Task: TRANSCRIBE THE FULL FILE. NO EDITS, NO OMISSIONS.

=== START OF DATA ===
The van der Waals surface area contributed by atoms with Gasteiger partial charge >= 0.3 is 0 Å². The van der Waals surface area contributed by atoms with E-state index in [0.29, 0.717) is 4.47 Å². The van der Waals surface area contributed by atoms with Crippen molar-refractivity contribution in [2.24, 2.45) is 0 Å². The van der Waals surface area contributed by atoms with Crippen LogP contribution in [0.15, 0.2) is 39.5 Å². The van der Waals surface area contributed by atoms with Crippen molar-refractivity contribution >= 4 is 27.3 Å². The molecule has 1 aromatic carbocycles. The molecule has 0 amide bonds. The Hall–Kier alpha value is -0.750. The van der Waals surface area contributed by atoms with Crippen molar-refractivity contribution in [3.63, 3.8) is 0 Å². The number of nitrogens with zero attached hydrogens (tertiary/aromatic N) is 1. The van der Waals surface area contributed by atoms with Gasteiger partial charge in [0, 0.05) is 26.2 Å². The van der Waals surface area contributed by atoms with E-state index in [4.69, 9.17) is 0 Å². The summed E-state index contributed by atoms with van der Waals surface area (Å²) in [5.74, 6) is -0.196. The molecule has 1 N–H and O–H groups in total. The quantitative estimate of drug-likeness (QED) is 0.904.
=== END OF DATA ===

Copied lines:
The van der Waals surface area contributed by atoms with Gasteiger partial charge >= 0.3 is 0 Å². The van der Waals surface area contributed by atoms with E-state index in [0.29, 0.717) is 4.47 Å². The van der Waals surface area contributed by atoms with Crippen molar-refractivity contribution in [2.24, 2.45) is 0 Å². The van der Waals surface area contributed by atoms with Crippen LogP contribution in [0.15, 0.2) is 39.5 Å². The van der Waals surface area contributed by atoms with Crippen molar-refractivity contribution >= 4 is 27.3 Å². The molecule has 1 aromatic carbocycles. The molecule has 0 amide bonds. The Hall–Kier alpha value is -0.750. The van der Waals surface area contributed by atoms with Crippen molar-refractivity contribution in [3.63, 3.8) is 0 Å². The number of nitrogens with zero attached hydrogens (tertiary/aromatic N) is 1. The van der Waals surface area contributed by atoms with Gasteiger partial charge in [0, 0.05) is 26.2 Å². The van der Waals surface area contributed by atoms with E-state index in [4.69, 9.17) is 0 Å². The summed E-state index contributed by atoms with van der Waals surface area (Å²) in [5.74, 6) is -0.196. The molecule has 1 N–H and O–H groups in total. The quantitative estimate of drug-likeness (QED) is 0.904.